Defense Daily Open Stories Oct 9 2012 #2

October 3, 2012

At Mid-Term, Global Defense Industry Continues To Shrink, Study Says

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Halfway through 2012, the global defense industry is reporting fewer revenues than it did a year ago with European-based firms feeling the worst of defense spending cutbacks while companies based in the United States are holding level, according to a new study by the accounting firm Deloitte.

Despite weakness in defense spending worldwide, the commercial aerospace business continues to trend upward, driven by increased aircraft deliveries by Boeing [BA] and Airbus, a division of the European Aeronautic Defence and Space Co., says the study, Defense Continues to Shrink as Commercial Aerospace is Taking Off. The report examines the financial performance of the top 20 publicly listed aerospace and defense companies worldwide, which make up 71 percent of global industry revenues.

Defense revenues in the first half of 2012 fell a percent to $127.5 billion from a year ago, with the top European-based firms posting a 4.5 percent decline to $33.7 billion while their U.S.-based counterparts managed slightly better than flat growth at $93.7 billion, the study shows.

Troop withdrawals from Iraq and Afghanistan combined with defense budget cuts are the culprits in defense-related sales being down, Deloitte says.

While defense spending is constrained, companies overall are managing to boost their bottom lines, the report shows. Operating earnings for the companies included in the report edged up nearly 2 percent to $12 billion led by a 5 percent gain at European-based firms and less than a percent increase at U.S. firms.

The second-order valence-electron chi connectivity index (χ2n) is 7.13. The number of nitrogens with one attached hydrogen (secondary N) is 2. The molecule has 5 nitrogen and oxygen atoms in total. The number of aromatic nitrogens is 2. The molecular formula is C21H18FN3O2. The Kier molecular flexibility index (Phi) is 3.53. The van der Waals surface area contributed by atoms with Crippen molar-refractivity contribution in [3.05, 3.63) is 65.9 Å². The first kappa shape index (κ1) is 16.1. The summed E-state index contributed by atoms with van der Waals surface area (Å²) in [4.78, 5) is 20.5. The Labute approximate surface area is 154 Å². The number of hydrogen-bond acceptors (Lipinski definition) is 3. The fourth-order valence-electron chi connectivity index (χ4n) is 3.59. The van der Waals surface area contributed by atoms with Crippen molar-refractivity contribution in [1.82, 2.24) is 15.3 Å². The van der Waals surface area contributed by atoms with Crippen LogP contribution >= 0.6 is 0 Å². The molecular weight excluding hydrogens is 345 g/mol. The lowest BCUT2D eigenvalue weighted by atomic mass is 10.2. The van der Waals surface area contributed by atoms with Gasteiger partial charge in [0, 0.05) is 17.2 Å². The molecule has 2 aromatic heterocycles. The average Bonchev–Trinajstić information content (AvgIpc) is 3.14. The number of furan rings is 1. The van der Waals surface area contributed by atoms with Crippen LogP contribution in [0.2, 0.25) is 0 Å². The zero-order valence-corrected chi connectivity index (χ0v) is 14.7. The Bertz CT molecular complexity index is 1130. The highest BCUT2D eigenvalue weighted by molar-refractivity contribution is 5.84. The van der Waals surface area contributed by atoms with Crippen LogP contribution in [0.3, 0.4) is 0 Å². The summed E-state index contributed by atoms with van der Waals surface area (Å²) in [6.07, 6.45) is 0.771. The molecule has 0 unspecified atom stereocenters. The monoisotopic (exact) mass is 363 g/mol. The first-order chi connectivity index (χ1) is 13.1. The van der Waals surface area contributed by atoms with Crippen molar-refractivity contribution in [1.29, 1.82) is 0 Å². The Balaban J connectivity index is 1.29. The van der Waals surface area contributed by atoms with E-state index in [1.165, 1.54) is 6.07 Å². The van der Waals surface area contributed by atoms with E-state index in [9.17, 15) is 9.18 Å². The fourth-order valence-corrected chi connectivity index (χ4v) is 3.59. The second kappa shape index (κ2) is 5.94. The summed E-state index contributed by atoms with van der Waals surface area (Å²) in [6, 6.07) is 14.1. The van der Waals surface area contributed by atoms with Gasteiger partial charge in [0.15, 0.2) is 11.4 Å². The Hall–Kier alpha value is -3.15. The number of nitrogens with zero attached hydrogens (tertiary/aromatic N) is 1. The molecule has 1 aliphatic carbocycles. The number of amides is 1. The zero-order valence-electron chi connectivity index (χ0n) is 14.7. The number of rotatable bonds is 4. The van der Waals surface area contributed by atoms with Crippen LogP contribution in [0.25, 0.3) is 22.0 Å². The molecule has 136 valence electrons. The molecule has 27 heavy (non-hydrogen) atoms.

The weakening outlook for defense spending in Europe and the United States will increase competition and lead to mergers, Deloitte says.

“As U.S. and European military budgets decline over the next several years, there is revenue growth pressure on major defense contractors as competition over major programs intensifies,” says the report. “Companies with heavier exposure to the defense sector will compete for a smaller share of total market and thus be challenged to fill the revenue gap. Thus, acquisitions are expected to increase in order to access new technical capabilities, to access new customers as well as to build scale economies of production.”

The report says there will be opportunities for foreign military sales in Asia and the Middle East, where defense budgets are expected to grow.

But the driver behind growth and earnings in the aerospace and defense sector as a whole is commercial aerospace, which was responsible for $103.2 billion in revenues for the firms in the report, an increase of 15 percent. Here, U.S.-based companies led the way with 18 percent growth to $55.4 billion while European firms posted 14 percent growth to $44.1 billion.

On the commercial aerospace earnings front, the sector saw a 29 percent improvement overall to $8.6 billion, led by European firms, which posted $2.5 billion in operating earnings, a nearly 51 percent increase. U.S. firms increased their operating earnings more than 24 percent to $5.9 billion.

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